In the interest of not letting this album sit close to 200 days before being reviewed, I’ve decided to just bite the bullet and take on my 4th Cradle Of Filth review for their 10th full length entitled, The Manticore And Other Horrors.

By now it’s not much of a secret that Cradle Of Filth has long since abandoned their black metal roots that were found on classic records like Cruelty And The Beast and Dusk And Her Embrace, for a more mainstream sound starting with the first major label release in 2003, Damnation And A Day. Pushing the traditional elements to the front instead of being on an even blend with the keys, COF started including more thrash riffing instead of the tremolo picking that is the core of the black metal sound. A few records later there were experimentations with Gothic and Pseudo-Industrial elements that were a real turnoff for a lot of fans. The last two records were a huge improvement and although didn’t full return to their former selves, they started writing heavier and strayed away from the unnecessary experiments. Neither of the last two records was great but they were proving that COF was trying to gain some ground they lost.

That brings us to this new record, which is easily the best record they’ve done since Damnation And A Day in terms of the music. Unfortunately for fans of the old style, they have completely abandoned their black metal foundation with this record. Long time guitarist and chief song writer, Paul Allender, decided to implore more traditional trash and even some punk like guitars for this record and with the exception of a riff or two, the black metal tremolo picking is non-existent. What this decision created was by far the overall heaviest record to date.

The unfortunate thing is while Allender really stepped up his game, the rest of the band seemed to fall behind. Drummer Martin Skaroupka, who has been in the band since 2008, is just not Adrian Erlandsson or Nick Barker. The creativity and charisma behind the kit has been replaced with a predictive and mechanical style that will fail to capture a drum enthusiast’s attention. Female backing vocalist, Lucy Atkins, falls incredibly short in trying to fill the shoes of Sarah Jezebel Deva. One thing I always thought really worked for COF was the inclusion of an opera style female backing vocals. Now the vocals are run of the mill and sound like a poor man’s Lacuna Coil or even Evanescence.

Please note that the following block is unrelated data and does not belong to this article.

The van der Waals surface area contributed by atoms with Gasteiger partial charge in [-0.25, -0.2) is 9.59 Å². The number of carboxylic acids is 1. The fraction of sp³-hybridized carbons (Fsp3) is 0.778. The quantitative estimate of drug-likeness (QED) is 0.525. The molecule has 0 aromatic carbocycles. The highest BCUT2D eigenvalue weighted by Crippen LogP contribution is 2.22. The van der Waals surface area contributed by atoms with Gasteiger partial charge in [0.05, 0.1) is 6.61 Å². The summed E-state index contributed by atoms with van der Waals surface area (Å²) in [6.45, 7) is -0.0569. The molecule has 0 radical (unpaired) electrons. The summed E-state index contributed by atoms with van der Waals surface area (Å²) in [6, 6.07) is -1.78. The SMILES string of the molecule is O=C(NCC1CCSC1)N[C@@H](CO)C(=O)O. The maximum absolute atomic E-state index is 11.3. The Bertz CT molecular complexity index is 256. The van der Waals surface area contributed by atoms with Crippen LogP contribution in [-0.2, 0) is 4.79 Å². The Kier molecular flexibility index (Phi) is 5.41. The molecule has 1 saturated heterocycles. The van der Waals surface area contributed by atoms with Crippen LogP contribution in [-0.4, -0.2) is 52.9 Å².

This brings me to the one constant figure of the band, front man Dani Filth. While his use of a very extensive vocabulary to aid in his incredible knack for storytelling is still on point for this record, his vocals appear to be shot. It’s no surprise because I can only imagine screaming like a banshee for 20 years will do quite some damage to the vocal chords. His vocals have always been an acquired taste and have always been one of the main reasons that people tended to shy away from the band. I, for one, have always appreciated them. They were viscous and, most importantly, different. Now he lacks any power and appears to struggle through every track. It’s very seldom that something that is of his normal power makes an appearance. If he plans on pushing the band for many more years, he’s going to need to figure out something new because on this album, they just aren’t working.

If you can get past the poor vocal performance by Dani, you have a pretty solid symphonic thrash record. I’ll give kudos for the band finally writing something that I would consider “good” in terms of music, even with all of its flaws I listed but with Dani appearing to be on his final breath, I can’t see this band getting much after this album. If this is in fact the last Cradle Of Filth record (only an assumption) then this is a mediocre send off but better than ending on one of the last albums they released.